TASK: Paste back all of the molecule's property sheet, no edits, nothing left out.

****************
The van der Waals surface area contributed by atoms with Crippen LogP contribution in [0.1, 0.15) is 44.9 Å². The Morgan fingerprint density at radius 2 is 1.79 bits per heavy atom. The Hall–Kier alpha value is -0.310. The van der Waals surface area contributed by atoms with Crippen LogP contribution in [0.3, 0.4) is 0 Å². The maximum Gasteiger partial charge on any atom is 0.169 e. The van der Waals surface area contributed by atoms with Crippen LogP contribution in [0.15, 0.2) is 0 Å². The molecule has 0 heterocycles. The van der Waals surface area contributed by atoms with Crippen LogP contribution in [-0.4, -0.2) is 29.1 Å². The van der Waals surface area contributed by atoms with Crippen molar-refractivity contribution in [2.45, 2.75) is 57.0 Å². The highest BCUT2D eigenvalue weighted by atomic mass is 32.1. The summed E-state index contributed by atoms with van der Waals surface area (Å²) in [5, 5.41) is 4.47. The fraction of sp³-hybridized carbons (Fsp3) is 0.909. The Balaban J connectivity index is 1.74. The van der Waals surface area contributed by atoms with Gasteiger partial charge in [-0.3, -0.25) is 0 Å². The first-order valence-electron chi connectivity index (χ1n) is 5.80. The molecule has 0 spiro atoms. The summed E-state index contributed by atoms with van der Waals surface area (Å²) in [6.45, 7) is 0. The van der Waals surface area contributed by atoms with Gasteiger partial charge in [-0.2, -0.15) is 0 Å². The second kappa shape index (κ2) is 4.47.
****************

The van der Waals surface area contributed by atoms with Crippen LogP contribution in [0.1, 0.15) is 44.9 Å². The Morgan fingerprint density at radius 2 is 1.79 bits per heavy atom. The Hall–Kier alpha value is -0.310. The van der Waals surface area contributed by atoms with Crippen LogP contribution in [0.3, 0.4) is 0 Å². The maximum Gasteiger partial charge on any atom is 0.169 e. The van der Waals surface area contributed by atoms with Crippen LogP contribution in [0.15, 0.2) is 0 Å². The molecule has 0 heterocycles. The van der Waals surface area contributed by atoms with Crippen LogP contribution in [-0.4, -0.2) is 29.1 Å². The van der Waals surface area contributed by atoms with Crippen molar-refractivity contribution in [2.45, 2.75) is 57.0 Å². The highest BCUT2D eigenvalue weighted by atomic mass is 32.1. The summed E-state index contributed by atoms with van der Waals surface area (Å²) in [5, 5.41) is 4.47. The fraction of sp³-hybridized carbons (Fsp3) is 0.909. The Balaban J connectivity index is 1.74. The van der Waals surface area contributed by atoms with Gasteiger partial charge in [-0.3, -0.25) is 0 Å². The first-order valence-electron chi connectivity index (χ1n) is 5.80. The molecule has 0 spiro atoms. The summed E-state index contributed by atoms with van der Waals surface area (Å²) in [6.45, 7) is 0. The van der Waals surface area contributed by atoms with Gasteiger partial charge in [-0.2, -0.15) is 0 Å². The second kappa shape index (κ2) is 4.47.